This panel explores strategies of placemaking and community by LGBTQ+ populations beyond the metronormative and post-gay subcultures and representations within iconic gay neighborhoods.  We invite submissions that center the spatial expressions and experiences of LGBTQ+ people across various geographic contexts, including, but not limited to, suburbs, rural areas, “ordinary cities,” online and virtual spaces, and geographies hostile to LGBTQ+ rights.  We also welcome submissions that explore how marginalized LGBTQ+ communities might refashion and reimagine spaces and places within iconic gay neighborhoods.  We especially encourage submissions that focus on contexts outside central cities and the Global North, that deploy intersectional and antiracist approaches, and those that center on the agency of marginalized populations. 

Presider: Mahesh Somashekhar, University of Illinois-Chicago


“Queer Latinx Political-Creatives in Los Angeles: A Spectrum of Space-Making Strategies”

Jessennya Hernandez, University of Illinois-Urbana Champaign

“Density, Diversity, Culture: How Place Characteristics Shape Individual Sense of Community for LGBTQ People”

Connor Craig Gilroy, University of Washington

“Rethinking Queer Spaces: Making of a Subversively Queer Space in a South Korean Choir”

Jiwon Yun, Yale University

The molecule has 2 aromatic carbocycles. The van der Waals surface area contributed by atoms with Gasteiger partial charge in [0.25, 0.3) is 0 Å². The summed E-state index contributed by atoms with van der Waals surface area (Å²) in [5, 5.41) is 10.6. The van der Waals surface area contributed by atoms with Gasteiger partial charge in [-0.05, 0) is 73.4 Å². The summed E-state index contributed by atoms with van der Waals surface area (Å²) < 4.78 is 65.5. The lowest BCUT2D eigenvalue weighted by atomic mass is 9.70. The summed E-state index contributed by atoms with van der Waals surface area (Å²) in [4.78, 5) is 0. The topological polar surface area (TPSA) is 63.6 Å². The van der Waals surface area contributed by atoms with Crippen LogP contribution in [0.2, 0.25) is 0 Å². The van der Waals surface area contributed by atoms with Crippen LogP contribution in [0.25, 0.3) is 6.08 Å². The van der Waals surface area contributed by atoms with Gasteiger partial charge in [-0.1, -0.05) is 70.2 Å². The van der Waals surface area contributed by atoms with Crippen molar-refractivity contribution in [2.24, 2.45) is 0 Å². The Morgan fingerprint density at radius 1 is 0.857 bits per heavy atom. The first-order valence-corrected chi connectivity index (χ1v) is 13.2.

“Flirting with Non-Existence: Hidden Currencies of Gay Expatriate Nightlife in Dubai”

Ryan Centner, London School of Economics

Urban Futures: Cities after COVID-19

Monday, August 8, 2022

2:00 pm – 3:30 pm


Krista E. Paulsen, Boise State University (

Youbin Kang, University of Wisconsin-Madison (

This panel engages how the COVID-19 pandemic impacts the future of cities.  We invite submissions that consider how the pandemic reshapes community and urban citizenship, population density and distribution, transportation and infrastructure, work, technology, urban cultures, leisure and urban nightlife, spatial justice, and urban movements.  We also welcome submissions that highlight how the pandemic exposes new urban problems and inequalities confronting our cities.  We especially encourage submissions that focus on contexts outside central cities and the Global North, that deploy intersectional and antiracist approaches, and those that center on the agency of marginalized populations.